But let’s look at the psychological aspect of losing the relationship with food, of treating food as a thing rather than as a network. Or put another way, what do we gain by thinking of food as an essential part of our sensory and memory creation? Those of us who re-read books know that in each reading, you are viewing the story through your present context and connecting with it in a different way from how you did in the past. By returning to the same book in adulthood, you link the ‘you of today’ with the ‘you of the past’. The relationship you forge through re-reading is an individual one—it is between you and the way you respond to the story. The problem is that our connection to food has moved from an individual experience to one mediated by other things such as social anxiety, and a compulsion to be at the head of the fashion herd that roams the cities in search of the next thrill.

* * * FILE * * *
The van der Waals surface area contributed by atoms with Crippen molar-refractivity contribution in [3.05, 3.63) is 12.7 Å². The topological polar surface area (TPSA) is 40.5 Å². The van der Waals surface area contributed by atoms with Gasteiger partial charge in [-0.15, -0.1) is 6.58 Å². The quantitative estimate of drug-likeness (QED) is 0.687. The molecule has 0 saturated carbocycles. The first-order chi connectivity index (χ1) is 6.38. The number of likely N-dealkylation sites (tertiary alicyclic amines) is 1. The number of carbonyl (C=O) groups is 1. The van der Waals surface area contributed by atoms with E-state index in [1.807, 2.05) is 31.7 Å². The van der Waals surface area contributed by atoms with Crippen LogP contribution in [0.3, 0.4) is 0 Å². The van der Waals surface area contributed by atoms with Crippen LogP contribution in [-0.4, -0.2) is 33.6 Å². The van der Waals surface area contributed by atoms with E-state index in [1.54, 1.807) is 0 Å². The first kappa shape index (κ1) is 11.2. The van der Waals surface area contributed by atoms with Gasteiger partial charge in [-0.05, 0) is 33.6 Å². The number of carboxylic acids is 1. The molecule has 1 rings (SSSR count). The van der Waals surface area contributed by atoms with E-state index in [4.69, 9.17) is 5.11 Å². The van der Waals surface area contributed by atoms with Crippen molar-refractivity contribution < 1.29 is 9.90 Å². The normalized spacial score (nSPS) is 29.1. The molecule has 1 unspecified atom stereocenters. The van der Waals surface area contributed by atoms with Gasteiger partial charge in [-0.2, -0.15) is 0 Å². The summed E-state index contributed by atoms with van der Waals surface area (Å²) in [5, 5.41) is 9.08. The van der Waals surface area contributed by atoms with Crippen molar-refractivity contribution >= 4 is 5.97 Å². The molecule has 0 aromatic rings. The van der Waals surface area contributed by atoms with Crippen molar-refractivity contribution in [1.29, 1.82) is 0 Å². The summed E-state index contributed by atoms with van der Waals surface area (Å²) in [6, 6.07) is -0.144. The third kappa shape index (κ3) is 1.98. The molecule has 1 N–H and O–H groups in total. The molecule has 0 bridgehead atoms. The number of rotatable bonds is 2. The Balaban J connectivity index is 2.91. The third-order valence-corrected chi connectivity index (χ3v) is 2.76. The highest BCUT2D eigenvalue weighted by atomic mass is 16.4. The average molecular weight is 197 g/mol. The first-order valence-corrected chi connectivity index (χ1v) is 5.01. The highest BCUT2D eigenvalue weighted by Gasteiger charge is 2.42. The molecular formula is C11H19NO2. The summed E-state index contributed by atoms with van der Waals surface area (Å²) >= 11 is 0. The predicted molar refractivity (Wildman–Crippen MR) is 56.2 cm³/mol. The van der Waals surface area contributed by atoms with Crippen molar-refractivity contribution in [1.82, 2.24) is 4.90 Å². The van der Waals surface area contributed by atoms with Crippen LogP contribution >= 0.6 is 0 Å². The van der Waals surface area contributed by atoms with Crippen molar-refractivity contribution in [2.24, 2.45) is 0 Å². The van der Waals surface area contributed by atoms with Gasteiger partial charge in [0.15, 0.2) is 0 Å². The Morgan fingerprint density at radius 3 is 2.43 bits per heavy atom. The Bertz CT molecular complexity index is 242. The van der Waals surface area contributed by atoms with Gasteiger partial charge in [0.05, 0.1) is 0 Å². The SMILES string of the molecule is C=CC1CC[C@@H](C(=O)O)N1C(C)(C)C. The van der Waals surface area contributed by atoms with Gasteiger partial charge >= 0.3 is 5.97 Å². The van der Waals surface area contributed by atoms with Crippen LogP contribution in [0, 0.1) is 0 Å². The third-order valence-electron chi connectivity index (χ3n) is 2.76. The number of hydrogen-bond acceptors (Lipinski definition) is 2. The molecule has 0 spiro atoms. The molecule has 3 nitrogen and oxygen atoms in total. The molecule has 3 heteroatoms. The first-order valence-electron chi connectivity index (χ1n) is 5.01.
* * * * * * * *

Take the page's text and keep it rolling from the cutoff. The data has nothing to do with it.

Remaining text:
In our anxiety to improve our health and stave off the diseases caused by the breakdown in these food networks, we turn to pseudoscience that offers a bewildering and often contradictory range of solutions. Pollan is right that we have moved from food culture (where traditional cooking styles and combinations of dishes created a lunch or a dinner) to food science (eat only red meat, be vegan, etcetera) and we are not better off for it. Think of roughage—it could be seen as waste and discarded, like when you peel an apple or remove the fibre encasing an orange segment, but remember, you are also discarding the function it plays in giving the eaters a sense of fullness so that they don’t eat too much, and also in helping the digestive process.